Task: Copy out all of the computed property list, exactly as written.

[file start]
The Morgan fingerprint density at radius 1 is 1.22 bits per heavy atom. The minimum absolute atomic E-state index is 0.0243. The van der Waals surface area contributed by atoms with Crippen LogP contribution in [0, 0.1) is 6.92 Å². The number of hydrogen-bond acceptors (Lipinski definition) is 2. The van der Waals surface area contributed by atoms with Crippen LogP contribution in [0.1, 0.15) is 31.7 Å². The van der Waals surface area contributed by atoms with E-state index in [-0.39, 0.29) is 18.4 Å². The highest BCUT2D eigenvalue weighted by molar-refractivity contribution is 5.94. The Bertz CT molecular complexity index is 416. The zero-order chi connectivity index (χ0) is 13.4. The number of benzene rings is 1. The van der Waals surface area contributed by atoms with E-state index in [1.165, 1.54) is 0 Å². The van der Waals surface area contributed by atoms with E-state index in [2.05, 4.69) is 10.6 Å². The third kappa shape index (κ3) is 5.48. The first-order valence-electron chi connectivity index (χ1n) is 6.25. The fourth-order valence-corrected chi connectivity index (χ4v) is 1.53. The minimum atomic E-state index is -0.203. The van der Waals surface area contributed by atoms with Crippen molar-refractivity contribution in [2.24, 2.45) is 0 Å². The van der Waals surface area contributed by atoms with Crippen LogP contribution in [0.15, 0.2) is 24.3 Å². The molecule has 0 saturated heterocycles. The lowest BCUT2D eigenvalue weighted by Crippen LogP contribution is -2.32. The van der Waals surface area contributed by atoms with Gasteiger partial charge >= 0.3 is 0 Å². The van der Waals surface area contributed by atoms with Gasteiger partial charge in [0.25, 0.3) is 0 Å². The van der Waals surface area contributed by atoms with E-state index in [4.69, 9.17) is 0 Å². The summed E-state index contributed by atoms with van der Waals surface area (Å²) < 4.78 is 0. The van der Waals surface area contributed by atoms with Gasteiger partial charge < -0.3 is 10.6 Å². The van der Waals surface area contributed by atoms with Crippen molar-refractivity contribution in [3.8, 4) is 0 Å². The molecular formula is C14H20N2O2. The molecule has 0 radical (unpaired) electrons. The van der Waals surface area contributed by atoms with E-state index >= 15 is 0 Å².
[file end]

The Morgan fingerprint density at radius 1 is 1.22 bits per heavy atom. The minimum absolute atomic E-state index is 0.0243. The van der Waals surface area contributed by atoms with Crippen LogP contribution in [0, 0.1) is 6.92 Å². The number of hydrogen-bond acceptors (Lipinski definition) is 2. The van der Waals surface area contributed by atoms with Crippen LogP contribution in [0.1, 0.15) is 31.7 Å². The van der Waals surface area contributed by atoms with E-state index in [-0.39, 0.29) is 18.4 Å². The highest BCUT2D eigenvalue weighted by molar-refractivity contribution is 5.94. The Bertz CT molecular complexity index is 416. The zero-order chi connectivity index (χ0) is 13.4. The number of benzene rings is 1. The van der Waals surface area contributed by atoms with E-state index in [1.165, 1.54) is 0 Å². The van der Waals surface area contributed by atoms with E-state index in [2.05, 4.69) is 10.6 Å². The third kappa shape index (κ3) is 5.48. The first-order valence-electron chi connectivity index (χ1n) is 6.25. The fourth-order valence-corrected chi connectivity index (χ4v) is 1.53. The minimum atomic E-state index is -0.203. The van der Waals surface area contributed by atoms with Crippen molar-refractivity contribution in [2.24, 2.45) is 0 Å². The van der Waals surface area contributed by atoms with Crippen LogP contribution in [0.15, 0.2) is 24.3 Å². The molecule has 0 saturated heterocycles. The lowest BCUT2D eigenvalue weighted by Crippen LogP contribution is -2.32. The van der Waals surface area contributed by atoms with Gasteiger partial charge >= 0.3 is 0 Å². The van der Waals surface area contributed by atoms with Gasteiger partial charge in [0.25, 0.3) is 0 Å². The van der Waals surface area contributed by atoms with E-state index in [4.69, 9.17) is 0 Å². The summed E-state index contributed by atoms with van der Waals surface area (Å²) < 4.78 is 0. The van der Waals surface area contributed by atoms with Gasteiger partial charge < -0.3 is 10.6 Å². The van der Waals surface area contributed by atoms with Crippen molar-refractivity contribution in [3.8, 4) is 0 Å². The molecular formula is C14H20N2O2. The molecule has 0 radical (unpaired) electrons. The van der Waals surface area contributed by atoms with E-state index >= 15 is 0 Å².